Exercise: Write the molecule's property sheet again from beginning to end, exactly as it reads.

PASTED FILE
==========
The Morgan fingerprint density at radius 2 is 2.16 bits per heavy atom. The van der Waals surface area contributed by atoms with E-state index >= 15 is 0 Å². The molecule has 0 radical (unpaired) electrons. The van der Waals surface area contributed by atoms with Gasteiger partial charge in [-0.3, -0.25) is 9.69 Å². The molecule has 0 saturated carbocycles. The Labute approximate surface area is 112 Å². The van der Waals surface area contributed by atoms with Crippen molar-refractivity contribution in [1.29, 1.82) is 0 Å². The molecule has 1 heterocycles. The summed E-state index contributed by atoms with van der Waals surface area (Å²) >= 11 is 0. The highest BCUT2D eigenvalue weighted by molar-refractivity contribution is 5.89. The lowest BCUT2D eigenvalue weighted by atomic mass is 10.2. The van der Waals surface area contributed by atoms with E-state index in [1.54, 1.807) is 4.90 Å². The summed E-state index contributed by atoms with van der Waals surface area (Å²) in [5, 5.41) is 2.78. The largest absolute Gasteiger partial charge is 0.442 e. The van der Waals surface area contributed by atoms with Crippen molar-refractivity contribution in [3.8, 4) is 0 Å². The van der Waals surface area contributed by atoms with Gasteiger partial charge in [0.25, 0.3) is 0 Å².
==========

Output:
The Morgan fingerprint density at radius 2 is 2.16 bits per heavy atom. The van der Waals surface area contributed by atoms with E-state index >= 15 is 0 Å². The molecule has 0 radical (unpaired) electrons. The van der Waals surface area contributed by atoms with Gasteiger partial charge in [-0.3, -0.25) is 9.69 Å². The molecule has 0 saturated carbocycles. The Labute approximate surface area is 112 Å². The van der Waals surface area contributed by atoms with Crippen molar-refractivity contribution in [1.29, 1.82) is 0 Å². The molecule has 1 heterocycles. The summed E-state index contributed by atoms with van der Waals surface area (Å²) >= 11 is 0. The highest BCUT2D eigenvalue weighted by molar-refractivity contribution is 5.89. The lowest BCUT2D eigenvalue weighted by atomic mass is 10.2. The van der Waals surface area contributed by atoms with E-state index in [1.54, 1.807) is 4.90 Å². The summed E-state index contributed by atoms with van der Waals surface area (Å²) in [5, 5.41) is 2.78. The largest absolute Gasteiger partial charge is 0.442 e. The van der Waals surface area contributed by atoms with Crippen molar-refractivity contribution in [3.8, 4) is 0 Å². The van der Waals surface area contributed by atoms with Gasteiger partial charge in [0.25, 0.3) is 0 Å².